Guys Cubs, White Sox traded away rank as top two shortstop prospects in baseball


Neither the Cubs nor White Sox need worry about the ones that got away. But it turns out that the ones that got away are pretty darn good.

Baseball's two best shortstop prospects, according to MLB Pipeline's rankings, released Wednesday, were dealt away by the Cubs and White Sox during the 2016 season.

Gleyber Torres, traded to the New York Yankees in the deal that brought Aroldis Chapman to the North Side, is the site's No. 1 shortstop prospect. Right behind Torres at No. 2 is Fernando Tatis Jr., who the White Sox shipped to the San Diego Padres in the trade for James Shields.

Torres was a well thought of prospect when the Cubs moved him, a necessity to be the main piece of the trade that got the Cubs their World Series closer. Torres never played above the Class A level while in the Cubs organization, but he had a .275/.359/.433 slash line at Myrtle Beach before they moved him to the Yankees. Last year, splitting time between Double-A and Triple-A, Torres was awesome in just 55 games, with a .287/.383/.480 slash line and a 47-to-30 strikeout-to-walk ratio.

The Yankees have a good thing going right now, and teaming Torres with Giancarlo Stanton, Aaron Judge and Gary Sanchez should be a terrifying situation for opposing teams. Good thing for the Cubs they traded Torres out of the National League. But there's no reason for the Cubs to be kicking themselves for the deal, as their middle-infield combo of Javy Baez and Addison Russell also has plenty of future potential, not to mention the good things they've managed to do in the present and recent past. You know, like winning the World Series.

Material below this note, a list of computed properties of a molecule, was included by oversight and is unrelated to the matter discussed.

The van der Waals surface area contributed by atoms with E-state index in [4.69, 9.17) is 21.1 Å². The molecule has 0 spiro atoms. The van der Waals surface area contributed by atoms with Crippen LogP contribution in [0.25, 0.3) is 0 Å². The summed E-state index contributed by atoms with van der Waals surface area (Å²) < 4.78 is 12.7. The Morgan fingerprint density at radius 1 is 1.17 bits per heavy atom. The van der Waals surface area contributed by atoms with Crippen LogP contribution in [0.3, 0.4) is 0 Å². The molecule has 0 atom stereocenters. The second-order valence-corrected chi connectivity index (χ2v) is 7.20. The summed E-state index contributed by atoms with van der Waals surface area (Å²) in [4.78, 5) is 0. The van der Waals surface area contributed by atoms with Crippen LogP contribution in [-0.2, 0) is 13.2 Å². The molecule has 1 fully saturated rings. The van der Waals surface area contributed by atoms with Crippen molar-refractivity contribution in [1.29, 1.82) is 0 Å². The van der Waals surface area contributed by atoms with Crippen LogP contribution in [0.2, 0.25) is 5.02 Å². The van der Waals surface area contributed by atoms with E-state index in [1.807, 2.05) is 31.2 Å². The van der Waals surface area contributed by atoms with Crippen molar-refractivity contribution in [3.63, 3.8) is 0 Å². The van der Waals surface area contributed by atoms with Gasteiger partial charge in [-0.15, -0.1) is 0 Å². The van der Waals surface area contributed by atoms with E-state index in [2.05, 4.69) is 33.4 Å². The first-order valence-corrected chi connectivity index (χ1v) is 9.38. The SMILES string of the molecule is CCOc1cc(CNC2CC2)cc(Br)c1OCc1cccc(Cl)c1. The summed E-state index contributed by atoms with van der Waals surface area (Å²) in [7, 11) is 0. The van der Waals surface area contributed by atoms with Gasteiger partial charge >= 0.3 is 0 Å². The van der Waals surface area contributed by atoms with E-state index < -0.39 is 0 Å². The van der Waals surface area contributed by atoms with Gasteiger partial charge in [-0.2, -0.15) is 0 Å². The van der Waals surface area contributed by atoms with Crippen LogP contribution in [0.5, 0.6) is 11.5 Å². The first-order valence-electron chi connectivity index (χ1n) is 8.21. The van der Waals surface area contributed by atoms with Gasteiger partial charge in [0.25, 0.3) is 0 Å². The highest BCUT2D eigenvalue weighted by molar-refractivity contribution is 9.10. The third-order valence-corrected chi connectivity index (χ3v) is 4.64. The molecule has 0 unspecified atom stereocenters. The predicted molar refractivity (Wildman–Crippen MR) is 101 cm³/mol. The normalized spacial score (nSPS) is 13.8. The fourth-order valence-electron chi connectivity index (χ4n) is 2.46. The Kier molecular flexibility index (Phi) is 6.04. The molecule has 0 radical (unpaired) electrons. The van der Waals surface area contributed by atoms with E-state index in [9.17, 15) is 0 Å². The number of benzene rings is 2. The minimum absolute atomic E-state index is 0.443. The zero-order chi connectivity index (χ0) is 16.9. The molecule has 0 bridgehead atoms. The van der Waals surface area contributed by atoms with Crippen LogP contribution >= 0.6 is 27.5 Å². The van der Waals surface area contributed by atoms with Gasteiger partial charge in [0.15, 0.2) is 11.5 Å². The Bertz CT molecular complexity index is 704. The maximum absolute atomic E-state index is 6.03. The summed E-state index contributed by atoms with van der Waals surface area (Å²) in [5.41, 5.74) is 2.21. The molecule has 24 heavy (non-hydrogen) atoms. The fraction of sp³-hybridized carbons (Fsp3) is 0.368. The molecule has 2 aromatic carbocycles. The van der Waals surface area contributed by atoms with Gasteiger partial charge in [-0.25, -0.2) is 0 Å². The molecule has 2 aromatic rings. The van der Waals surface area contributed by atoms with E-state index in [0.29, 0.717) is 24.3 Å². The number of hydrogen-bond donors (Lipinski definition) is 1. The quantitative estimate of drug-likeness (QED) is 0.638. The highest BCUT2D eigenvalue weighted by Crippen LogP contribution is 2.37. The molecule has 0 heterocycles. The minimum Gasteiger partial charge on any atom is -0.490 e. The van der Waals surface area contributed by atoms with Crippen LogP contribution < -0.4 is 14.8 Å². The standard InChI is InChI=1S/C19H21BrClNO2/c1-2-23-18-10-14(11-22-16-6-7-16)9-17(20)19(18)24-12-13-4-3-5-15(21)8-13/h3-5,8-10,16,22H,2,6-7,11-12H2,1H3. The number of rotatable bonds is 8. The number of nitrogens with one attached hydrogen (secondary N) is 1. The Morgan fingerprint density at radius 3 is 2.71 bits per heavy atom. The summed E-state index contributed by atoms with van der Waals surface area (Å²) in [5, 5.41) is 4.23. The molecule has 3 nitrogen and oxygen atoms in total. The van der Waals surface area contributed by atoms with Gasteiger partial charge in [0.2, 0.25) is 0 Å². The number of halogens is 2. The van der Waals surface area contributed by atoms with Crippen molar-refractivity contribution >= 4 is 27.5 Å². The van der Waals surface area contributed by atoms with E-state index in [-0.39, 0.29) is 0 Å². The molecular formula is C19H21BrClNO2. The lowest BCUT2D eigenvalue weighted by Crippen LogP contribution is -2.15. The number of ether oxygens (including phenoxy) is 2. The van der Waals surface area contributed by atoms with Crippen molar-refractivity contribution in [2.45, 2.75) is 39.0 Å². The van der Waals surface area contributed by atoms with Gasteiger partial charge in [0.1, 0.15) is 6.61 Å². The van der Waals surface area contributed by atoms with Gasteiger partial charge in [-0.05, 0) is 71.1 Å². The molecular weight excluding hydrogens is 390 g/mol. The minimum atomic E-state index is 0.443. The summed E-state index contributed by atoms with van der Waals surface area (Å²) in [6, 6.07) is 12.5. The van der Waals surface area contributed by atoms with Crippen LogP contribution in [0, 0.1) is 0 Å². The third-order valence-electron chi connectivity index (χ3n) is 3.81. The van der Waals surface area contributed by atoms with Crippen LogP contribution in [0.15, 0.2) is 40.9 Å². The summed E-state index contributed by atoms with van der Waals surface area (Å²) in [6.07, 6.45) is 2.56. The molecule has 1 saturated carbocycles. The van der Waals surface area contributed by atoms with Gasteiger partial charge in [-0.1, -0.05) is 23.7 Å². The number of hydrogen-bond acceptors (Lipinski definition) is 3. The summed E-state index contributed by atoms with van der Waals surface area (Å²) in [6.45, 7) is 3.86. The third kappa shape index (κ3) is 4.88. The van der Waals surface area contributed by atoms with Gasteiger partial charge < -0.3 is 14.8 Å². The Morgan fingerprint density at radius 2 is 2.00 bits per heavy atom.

Tatis, meanwhile, was not a known commodity when he was traded away from the South Side in the Shields deal. Pitcher Erik Johnson, who also went to the Padres in that trade, got more attention at the time. Since, however, Tatis has dominated the minor leagues, slashing .273/.311/.432 in 55 games as a 17-year-old in 2016. Last season, he jacked those numbers up to .278/.379.498 with 22 homers, 75 RBIs, 32 steals and 27 doubles — and he didn't turn 19 until earlier this month.

There was little way of knowing that Tatis, who was just 17 when that pre-rebuild trade was made, would turn out to be what he's become and so quickly. But while having Tatis as part of the rebuilding effort would have obviously been nice, the White Sox aren't hurting for highly rated prospects. Michael Kopech, Zack Collins and Jake Burger have already popped up on MLB Pipeline's positional top-10 lists, with outfielders — and Eloy Jimenez — still to come. The future is bright as can be on the South Side even without Tatis, and the team is very confident that Tim Anderson, who's been at the major league level for two seasons now, will succeed as the shortstop of the future.

It's fun to play the what-if game with guys like Torres and Tatis, though with the Cubs already winning a championship and the White Sox generating plenty of hope for the same with their rebuild, these trades don't fall into the category of epic regret.

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